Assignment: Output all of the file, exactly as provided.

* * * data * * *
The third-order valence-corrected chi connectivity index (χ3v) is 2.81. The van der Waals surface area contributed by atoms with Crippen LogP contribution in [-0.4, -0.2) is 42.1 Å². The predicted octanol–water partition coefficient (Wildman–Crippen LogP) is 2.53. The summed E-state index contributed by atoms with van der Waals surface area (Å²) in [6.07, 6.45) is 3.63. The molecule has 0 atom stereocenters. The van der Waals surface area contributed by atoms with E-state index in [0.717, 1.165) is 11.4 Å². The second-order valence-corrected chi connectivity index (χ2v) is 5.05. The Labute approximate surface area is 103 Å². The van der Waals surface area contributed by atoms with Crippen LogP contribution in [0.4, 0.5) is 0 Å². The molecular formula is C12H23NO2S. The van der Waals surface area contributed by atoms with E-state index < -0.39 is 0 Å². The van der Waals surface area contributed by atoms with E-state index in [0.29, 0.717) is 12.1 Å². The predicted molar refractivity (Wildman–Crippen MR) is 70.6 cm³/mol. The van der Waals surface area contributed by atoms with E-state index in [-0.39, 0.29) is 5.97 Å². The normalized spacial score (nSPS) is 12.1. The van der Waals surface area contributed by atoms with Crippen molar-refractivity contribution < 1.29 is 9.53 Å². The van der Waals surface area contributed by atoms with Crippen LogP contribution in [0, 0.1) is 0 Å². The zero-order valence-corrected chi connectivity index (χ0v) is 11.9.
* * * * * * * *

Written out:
The third-order valence-corrected chi connectivity index (χ3v) is 2.81. The van der Waals surface area contributed by atoms with Crippen LogP contribution in [-0.4, -0.2) is 42.1 Å². The predicted octanol–water partition coefficient (Wildman–Crippen LogP) is 2.53. The summed E-state index contributed by atoms with van der Waals surface area (Å²) in [6.07, 6.45) is 3.63. The molecule has 0 atom stereocenters. The van der Waals surface area contributed by atoms with E-state index in [0.717, 1.165) is 11.4 Å². The second-order valence-corrected chi connectivity index (χ2v) is 5.05. The Labute approximate surface area is 103 Å². The van der Waals surface area contributed by atoms with Crippen LogP contribution in [0.4, 0.5) is 0 Å². The molecular formula is C12H23NO2S. The van der Waals surface area contributed by atoms with E-state index < -0.39 is 0 Å². The van der Waals surface area contributed by atoms with E-state index in [0.29, 0.717) is 12.1 Å². The predicted molar refractivity (Wildman–Crippen MR) is 70.6 cm³/mol. The van der Waals surface area contributed by atoms with E-state index in [-0.39, 0.29) is 5.97 Å². The normalized spacial score (nSPS) is 12.1. The van der Waals surface area contributed by atoms with Crippen molar-refractivity contribution < 1.29 is 9.53 Å². The van der Waals surface area contributed by atoms with Crippen LogP contribution in [0, 0.1) is 0 Å². The zero-order valence-corrected chi connectivity index (χ0v) is 11.9.